Your 9 Favorite Doctor Movies

February 4, 2012

When we asked you to send us your favorite doctor movie suggestions, you bombarded us with a flurry of Tweets and Facebook posts. Here is the tally.

If there were Oscars for the best doctor movies of all time, which would you nominate?
Earlier this year, when we asked you to send us your favorite doctor movie suggestions, you bombarded us with a flurry of Tweets and Facebook posts. When we assembled those suggestions and asked our online readers to vote for their favorites, you delivered. So which doctor movies have you dubbed the best of the best? Here are the results:

M*A*S*H (21%)
This 1970 comedy/drama set in a Korean War field hospital is a must-see for physicians. It details the escapades of young doctors who, despite encountering the horrors of war, manage to retain their sense of humor, fun, and inspiration.

Patch Adams (17%)
This comedy/drama, released in 1998, portrays the experiences of a medical student (Robin Williams) who truly believes that sometimes, laughter is the best medicine.

Something the Lord Made (11%)
This 2004 film brings to life the true story of the 34-year partnership between Vivien Thomas, an African American janitor-turned-pioneering surgical technician and renowned cardiac surgeon Alfred Blalock. Set in 1930s Nashville, the film tells the story of how Thomas, who did not have a formal education beyond high school, nevertheless overcame racism and poverty to develop the surgical techniques used to treat blue baby syndrome and to become a teacher of many of the nation’s top surgeons.

Doctor Zhivago (11%)
Based on a 1957 novel of the same name, Doctor Zhivago tells the compelling tale of married Russian doctor and poet Yuri Zhivago, who falls for a political activist’s wife during the Bolshevik Revolution. The 1965 movie, remade in 2002, is loaded with romance, drama, and interesting historical footnotes.

The Doctor (11%)
What happens when a successful doctor gets a serious illness? Upon being diagnosed with throat cancer, rich, successful Jack McKee (William Hurt) learns about medicine from the patient’s perspective in this 1991 film, which is partly based on the memoir "A Taste of My Own Medicine."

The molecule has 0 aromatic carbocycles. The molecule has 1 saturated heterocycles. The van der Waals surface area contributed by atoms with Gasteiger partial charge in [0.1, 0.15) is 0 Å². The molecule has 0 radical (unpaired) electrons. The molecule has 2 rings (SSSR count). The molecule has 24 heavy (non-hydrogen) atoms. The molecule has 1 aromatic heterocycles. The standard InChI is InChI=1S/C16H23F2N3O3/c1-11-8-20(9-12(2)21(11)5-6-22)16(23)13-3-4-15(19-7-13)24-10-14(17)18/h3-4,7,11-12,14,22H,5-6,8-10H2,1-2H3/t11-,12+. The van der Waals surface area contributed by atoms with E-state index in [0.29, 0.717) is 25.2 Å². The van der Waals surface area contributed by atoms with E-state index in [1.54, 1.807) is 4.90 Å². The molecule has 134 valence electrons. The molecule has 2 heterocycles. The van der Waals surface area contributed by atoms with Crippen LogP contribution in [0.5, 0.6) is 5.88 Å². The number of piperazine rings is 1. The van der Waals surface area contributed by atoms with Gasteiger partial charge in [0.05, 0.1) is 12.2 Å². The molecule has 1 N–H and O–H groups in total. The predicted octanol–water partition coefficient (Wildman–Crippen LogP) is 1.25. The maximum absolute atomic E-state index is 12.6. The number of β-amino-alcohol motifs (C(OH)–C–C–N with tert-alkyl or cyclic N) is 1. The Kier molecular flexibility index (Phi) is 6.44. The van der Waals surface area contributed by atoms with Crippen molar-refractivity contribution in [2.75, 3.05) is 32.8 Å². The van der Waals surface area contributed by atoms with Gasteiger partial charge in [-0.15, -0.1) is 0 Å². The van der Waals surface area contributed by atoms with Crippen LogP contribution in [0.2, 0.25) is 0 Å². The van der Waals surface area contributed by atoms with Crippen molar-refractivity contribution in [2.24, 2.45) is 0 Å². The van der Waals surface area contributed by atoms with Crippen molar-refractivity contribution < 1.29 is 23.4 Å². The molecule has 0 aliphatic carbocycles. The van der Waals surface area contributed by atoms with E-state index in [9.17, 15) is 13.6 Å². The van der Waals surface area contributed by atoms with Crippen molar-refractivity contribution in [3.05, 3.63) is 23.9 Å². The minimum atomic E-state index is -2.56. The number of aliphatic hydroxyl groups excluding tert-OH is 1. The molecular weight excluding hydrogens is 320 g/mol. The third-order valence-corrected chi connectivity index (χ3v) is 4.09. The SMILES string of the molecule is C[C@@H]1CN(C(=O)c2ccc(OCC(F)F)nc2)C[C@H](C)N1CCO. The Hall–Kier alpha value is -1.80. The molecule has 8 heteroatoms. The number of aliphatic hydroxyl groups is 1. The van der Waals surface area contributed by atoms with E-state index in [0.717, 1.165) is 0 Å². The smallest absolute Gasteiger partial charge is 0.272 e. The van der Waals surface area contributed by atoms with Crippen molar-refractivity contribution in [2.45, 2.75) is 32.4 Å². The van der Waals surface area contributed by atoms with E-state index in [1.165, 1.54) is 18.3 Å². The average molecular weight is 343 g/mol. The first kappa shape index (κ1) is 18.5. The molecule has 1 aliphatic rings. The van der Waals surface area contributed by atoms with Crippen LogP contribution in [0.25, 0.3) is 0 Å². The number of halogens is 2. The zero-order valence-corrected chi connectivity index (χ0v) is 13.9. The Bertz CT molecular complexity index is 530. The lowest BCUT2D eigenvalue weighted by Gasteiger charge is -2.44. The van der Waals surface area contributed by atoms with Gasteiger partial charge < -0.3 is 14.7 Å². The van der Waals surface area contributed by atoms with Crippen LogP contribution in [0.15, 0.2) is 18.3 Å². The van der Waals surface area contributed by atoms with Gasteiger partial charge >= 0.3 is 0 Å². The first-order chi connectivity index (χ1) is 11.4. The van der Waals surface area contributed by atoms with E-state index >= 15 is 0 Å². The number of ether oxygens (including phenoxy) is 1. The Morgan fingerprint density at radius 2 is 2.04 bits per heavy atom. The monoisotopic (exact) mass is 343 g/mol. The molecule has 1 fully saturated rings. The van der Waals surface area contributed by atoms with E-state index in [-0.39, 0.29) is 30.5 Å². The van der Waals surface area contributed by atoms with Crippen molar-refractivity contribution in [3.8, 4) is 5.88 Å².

The Hospital (8%)
Set in a teaching hospital in New York City in 1971, this comedy tells the tale of hospital medicine chief Dr. Bock, whose life is in shambles after his wife leaves him and his hospital starts to fall apart. But just as Dr. Bock considers suicide, a series of upturns - including a love connection - turns things around.

Flatliners (6%)
This 1990 thriller starring Julia Roberts and Kiefer Sullivan centers on a group of medical students who discover how to bring themselves in and out of death.

Gifted Hands (6%)
This 2009 TV movie starring Cuba Gooding, Jr., was so widely popular it left many questioning why it didn’t air in theaters. The film examines the true story of Ben Carson, a renowned brain surgeon who overcame obstacles to change the course of medicine forever.

Awakenings (4%)
This movie, released in 1990, explores a medical miracle and the consequences it brings. In the film, a British neurologist (Robin Williams) finds a drug that revives several patients who have been comatose for years (including Robert De Niro). When the patients awaken, they face a new world.

Marisa Torrieri is an associate editor for Physicians Practice. She can be reached at marisa.torrieri@ubm.com.

Aubrey Westgate is an associate editor for Physicians Practice. She can be reached at aubrey.westgate@ubm.com.

This article originally appeared in the February 2012 issue of Physicians Practice.